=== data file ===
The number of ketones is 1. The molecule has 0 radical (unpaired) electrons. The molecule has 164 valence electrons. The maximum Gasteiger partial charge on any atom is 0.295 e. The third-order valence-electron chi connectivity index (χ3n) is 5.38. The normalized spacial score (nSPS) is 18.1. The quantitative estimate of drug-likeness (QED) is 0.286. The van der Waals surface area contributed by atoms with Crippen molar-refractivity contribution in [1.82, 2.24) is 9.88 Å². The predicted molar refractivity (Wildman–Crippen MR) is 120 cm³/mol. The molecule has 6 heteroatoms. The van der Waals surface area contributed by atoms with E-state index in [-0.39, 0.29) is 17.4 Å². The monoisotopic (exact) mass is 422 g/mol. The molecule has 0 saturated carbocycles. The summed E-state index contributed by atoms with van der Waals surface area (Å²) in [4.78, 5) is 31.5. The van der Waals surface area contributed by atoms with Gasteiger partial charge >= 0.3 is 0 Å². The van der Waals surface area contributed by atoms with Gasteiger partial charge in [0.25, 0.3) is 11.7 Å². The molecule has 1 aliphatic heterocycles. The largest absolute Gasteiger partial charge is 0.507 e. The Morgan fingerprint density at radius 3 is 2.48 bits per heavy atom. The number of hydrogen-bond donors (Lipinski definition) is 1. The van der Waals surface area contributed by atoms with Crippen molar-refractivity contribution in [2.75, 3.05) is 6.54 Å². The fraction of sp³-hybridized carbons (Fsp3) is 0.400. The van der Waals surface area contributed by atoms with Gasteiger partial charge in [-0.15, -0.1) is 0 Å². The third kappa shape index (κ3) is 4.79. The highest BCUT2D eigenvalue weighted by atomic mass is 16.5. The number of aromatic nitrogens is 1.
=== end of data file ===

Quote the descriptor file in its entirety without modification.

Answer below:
The number of ketones is 1. The molecule has 0 radical (unpaired) electrons. The molecule has 164 valence electrons. The maximum Gasteiger partial charge on any atom is 0.295 e. The third-order valence-electron chi connectivity index (χ3n) is 5.38. The normalized spacial score (nSPS) is 18.1. The quantitative estimate of drug-likeness (QED) is 0.286. The van der Waals surface area contributed by atoms with Crippen molar-refractivity contribution in [1.82, 2.24) is 9.88 Å². The predicted molar refractivity (Wildman–Crippen MR) is 120 cm³/mol. The molecule has 6 heteroatoms. The van der Waals surface area contributed by atoms with E-state index in [-0.39, 0.29) is 17.4 Å². The monoisotopic (exact) mass is 422 g/mol. The molecule has 0 saturated carbocycles. The summed E-state index contributed by atoms with van der Waals surface area (Å²) in [4.78, 5) is 31.5. The van der Waals surface area contributed by atoms with Gasteiger partial charge >= 0.3 is 0 Å². The van der Waals surface area contributed by atoms with Gasteiger partial charge in [0.25, 0.3) is 11.7 Å². The molecule has 1 aliphatic heterocycles. The largest absolute Gasteiger partial charge is 0.507 e. The Morgan fingerprint density at radius 3 is 2.48 bits per heavy atom. The number of hydrogen-bond donors (Lipinski definition) is 1. The van der Waals surface area contributed by atoms with Crippen molar-refractivity contribution in [2.75, 3.05) is 6.54 Å². The fraction of sp³-hybridized carbons (Fsp3) is 0.400. The van der Waals surface area contributed by atoms with Gasteiger partial charge in [-0.15, -0.1) is 0 Å². The third kappa shape index (κ3) is 4.79. The highest BCUT2D eigenvalue weighted by atomic mass is 16.5. The number of aromatic nitrogens is 1.